Different tasks generate different numbers of edits in different namespaces. Someone who spends a lot of time reverting vandalism or tagging unused non-free images will have a disproportionately high number of user talk edits because these actions, when properly done, include adding warning templates to user pages.
Sometimes a candidate receives opposition based on the balance of edits between the various namespaces. The extreme (and most problematic) of such arguments is that the candidate fails to have the appropriate balance—a desirable percentage in Wikipedia namespace (policy understanding), mainspace (article editing), user space (user interaction), and talk space (working constructively with other editors), for example. Sometimes this argument involves parts of namespace: AfD discussions, RfA discussions, etc.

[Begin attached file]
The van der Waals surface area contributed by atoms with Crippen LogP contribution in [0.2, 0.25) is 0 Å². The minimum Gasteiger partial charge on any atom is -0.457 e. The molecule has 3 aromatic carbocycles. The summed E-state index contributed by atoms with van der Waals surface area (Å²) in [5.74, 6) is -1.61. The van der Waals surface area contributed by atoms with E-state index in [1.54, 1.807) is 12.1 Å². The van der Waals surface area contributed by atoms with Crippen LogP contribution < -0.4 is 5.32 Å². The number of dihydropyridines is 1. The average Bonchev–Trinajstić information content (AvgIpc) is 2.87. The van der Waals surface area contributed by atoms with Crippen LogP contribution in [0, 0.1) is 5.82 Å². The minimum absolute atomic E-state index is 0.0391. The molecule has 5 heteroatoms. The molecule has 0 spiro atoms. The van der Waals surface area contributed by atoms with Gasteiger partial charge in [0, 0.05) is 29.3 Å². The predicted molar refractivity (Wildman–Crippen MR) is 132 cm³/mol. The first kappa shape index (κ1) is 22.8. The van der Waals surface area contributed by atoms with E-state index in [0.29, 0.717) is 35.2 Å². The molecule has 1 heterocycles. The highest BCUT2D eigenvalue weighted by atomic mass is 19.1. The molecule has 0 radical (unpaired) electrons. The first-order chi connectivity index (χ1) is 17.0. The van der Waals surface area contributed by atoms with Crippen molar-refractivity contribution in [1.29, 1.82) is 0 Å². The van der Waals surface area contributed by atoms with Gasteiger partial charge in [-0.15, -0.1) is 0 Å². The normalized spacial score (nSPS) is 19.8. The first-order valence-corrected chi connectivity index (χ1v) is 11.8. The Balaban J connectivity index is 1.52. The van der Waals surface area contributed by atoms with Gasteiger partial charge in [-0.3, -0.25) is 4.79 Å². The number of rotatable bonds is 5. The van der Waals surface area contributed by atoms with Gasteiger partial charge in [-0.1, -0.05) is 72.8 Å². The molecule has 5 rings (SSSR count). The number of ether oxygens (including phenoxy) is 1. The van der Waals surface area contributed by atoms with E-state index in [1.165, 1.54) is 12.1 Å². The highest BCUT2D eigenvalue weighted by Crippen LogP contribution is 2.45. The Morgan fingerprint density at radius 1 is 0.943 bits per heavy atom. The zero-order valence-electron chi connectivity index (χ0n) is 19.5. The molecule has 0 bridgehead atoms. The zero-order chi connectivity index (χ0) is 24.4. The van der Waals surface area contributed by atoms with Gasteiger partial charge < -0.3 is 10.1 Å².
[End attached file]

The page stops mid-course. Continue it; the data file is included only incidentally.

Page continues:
There are at least three problems with this type of opposition:
- First, counts in a namespace can come from a variety of things: a high amount of Talk edits may be an indication of experience interacting with users, or simply automated tagging for WikiProjects. A high number of User Talk postings may be dealing with problematic editors (a challenging matter to do well) or posting vandalism warnings to mostly anonymous IP talk pages (not so challenging, though still needed). Postings to Wikipedia and Wikipedia Talk pages may be helpful, or simply chattiness; RfA and AfD postings may be insightful or simply "me too" postings.